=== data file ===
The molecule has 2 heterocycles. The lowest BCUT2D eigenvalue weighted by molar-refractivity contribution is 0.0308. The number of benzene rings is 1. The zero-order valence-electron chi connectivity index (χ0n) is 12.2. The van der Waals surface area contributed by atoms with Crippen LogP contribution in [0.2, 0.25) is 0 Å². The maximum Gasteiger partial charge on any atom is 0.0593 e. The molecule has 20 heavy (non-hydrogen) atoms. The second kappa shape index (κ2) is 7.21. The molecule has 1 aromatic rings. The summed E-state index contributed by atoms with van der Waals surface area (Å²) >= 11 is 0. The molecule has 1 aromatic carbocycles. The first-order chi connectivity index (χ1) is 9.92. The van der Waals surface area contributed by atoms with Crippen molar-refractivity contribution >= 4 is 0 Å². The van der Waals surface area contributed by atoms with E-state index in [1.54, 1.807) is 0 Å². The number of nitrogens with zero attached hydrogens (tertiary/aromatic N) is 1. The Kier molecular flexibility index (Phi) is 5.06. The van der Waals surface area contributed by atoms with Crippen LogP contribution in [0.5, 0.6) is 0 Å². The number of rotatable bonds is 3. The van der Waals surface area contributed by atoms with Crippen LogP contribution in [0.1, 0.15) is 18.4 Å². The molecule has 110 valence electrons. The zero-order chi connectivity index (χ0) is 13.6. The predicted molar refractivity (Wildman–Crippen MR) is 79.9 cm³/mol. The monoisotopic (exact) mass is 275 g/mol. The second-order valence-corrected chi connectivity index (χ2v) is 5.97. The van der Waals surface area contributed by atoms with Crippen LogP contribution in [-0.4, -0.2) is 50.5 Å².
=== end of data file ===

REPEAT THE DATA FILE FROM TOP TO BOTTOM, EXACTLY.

The molecule has 2 heterocycles. The lowest BCUT2D eigenvalue weighted by molar-refractivity contribution is 0.0308. The number of benzene rings is 1. The zero-order valence-electron chi connectivity index (χ0n) is 12.2. The van der Waals surface area contributed by atoms with Crippen LogP contribution in [0.2, 0.25) is 0 Å². The maximum Gasteiger partial charge on any atom is 0.0593 e. The molecule has 20 heavy (non-hydrogen) atoms. The second kappa shape index (κ2) is 7.21. The molecule has 1 aromatic rings. The summed E-state index contributed by atoms with van der Waals surface area (Å²) >= 11 is 0. The molecule has 1 aromatic carbocycles. The first-order chi connectivity index (χ1) is 9.92. The van der Waals surface area contributed by atoms with Crippen molar-refractivity contribution >= 4 is 0 Å². The van der Waals surface area contributed by atoms with E-state index in [1.54, 1.807) is 0 Å². The number of nitrogens with zero attached hydrogens (tertiary/aromatic N) is 1. The Kier molecular flexibility index (Phi) is 5.06. The van der Waals surface area contributed by atoms with Crippen LogP contribution in [0.5, 0.6) is 0 Å². The number of rotatable bonds is 3. The van der Waals surface area contributed by atoms with Crippen LogP contribution in [0.1, 0.15) is 18.4 Å². The molecule has 110 valence electrons. The zero-order chi connectivity index (χ0) is 13.6. The predicted molar refractivity (Wildman–Crippen MR) is 79.9 cm³/mol. The monoisotopic (exact) mass is 275 g/mol. The second-order valence-corrected chi connectivity index (χ2v) is 5.97. The van der Waals surface area contributed by atoms with Crippen LogP contribution in [-0.4, -0.2) is 50.5 Å².